Daikokuten

Daikokuten

The Shichi fukujin or the seven gods of fortune could be also seen in most places. Among them the statues of “Hotei” or the ‘Laughing Buddha’ and the “Daikokuten” are the most popular ones. The smiling Hotei statue seen in small and big sizes usually with a big bag hanged on his shoulder is supposed to bring good health and fortune. Daikokuten could be seen in shops and business firms and it is believed to bring wealth and luck in trade. The Daikokuten faces could be seen hanged on some shops or other firms. “Juroujin” is another one among the seven gods of fortune who is the god of longevity.

Fukurou

Fukurou

Keeping the statue of Juroujin at home is believed to bring long life for residents. “Fukuroukuju” is the god who brings happiness, longevity as well as wealth to the place where he resides. “Bishamonen” is the god always kept by warriors to keep them strong and win during fights. “Benten sama”, the god of art and music is kept to help in education, beauty and art related activities. The last among the seven gods is the “Ebisu”, who is the god of fisherman, and sea merchants who keep it with them to protect during their sea trips.

Koi fishes or the carps


Koi

Koi

These are one among the most important good luck charms of Japan. We could see carps in the water bodies and ponds associated with temples, shrines and other important places of Japan. Carps found in red, yellow and golden colours are not only grown as pets but also they are considered as a creature that brings good luck to the society.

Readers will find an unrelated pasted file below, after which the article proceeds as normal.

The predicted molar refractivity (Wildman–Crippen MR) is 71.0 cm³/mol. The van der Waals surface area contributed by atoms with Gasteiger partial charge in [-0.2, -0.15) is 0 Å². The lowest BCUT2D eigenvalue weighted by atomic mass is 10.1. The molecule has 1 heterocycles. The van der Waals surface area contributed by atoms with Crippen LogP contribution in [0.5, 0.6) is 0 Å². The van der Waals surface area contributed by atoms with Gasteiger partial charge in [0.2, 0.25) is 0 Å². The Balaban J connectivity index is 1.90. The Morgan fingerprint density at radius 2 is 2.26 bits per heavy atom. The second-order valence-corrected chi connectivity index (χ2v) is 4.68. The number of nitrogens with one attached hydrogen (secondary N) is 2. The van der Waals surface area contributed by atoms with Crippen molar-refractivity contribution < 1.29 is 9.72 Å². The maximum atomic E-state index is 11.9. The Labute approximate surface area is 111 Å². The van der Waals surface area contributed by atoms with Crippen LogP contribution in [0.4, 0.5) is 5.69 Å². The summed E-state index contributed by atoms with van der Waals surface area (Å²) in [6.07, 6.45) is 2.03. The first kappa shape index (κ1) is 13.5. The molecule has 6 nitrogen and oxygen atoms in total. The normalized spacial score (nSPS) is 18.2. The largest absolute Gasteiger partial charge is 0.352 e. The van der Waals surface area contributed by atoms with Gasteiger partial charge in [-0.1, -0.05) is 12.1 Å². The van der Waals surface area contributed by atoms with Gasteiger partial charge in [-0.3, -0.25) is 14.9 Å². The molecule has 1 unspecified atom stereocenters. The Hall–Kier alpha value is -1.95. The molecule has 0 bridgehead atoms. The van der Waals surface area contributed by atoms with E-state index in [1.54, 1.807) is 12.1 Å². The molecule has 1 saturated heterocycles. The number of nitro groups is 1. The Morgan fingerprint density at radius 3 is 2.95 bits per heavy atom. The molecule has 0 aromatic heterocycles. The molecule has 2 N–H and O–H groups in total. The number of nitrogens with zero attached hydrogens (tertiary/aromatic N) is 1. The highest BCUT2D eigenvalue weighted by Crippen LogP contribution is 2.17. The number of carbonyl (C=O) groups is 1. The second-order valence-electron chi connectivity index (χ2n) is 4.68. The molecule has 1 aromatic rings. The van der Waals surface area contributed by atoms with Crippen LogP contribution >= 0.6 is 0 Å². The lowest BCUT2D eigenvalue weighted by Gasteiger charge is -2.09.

Koi fish

Koi fish

These fishes have a property that they could swim against the stream of water. So they are considered as the symbol of courage, power and good luck. The pictures of Koi fishes could be seen printed on boy kimonos. Also during the ‘Tano no Sekku’, the Boy’s festival of Japan on May 5th, every Japanese houses with boys will hung Koi fish balloons and wind stocks of various colours and shapes infront of their houses.

Kaeru

Kaeru

There are still many other lucky charms we could see here. The owl or the Fukurou statues kept in gardens for protection purpose, the Frog or Kaeru statues kept with the hope that somebody who has parted with you will rejoin soon are some among these. The Kagami mochi, Kadomatsu etc. which are the important items related to the Japanese New Year are also considered as Engimono. There are Engimono goods owned by various prefectures and some shrines with unique meanings. People used to keep these kinds of goods with them with great hope and well wishes.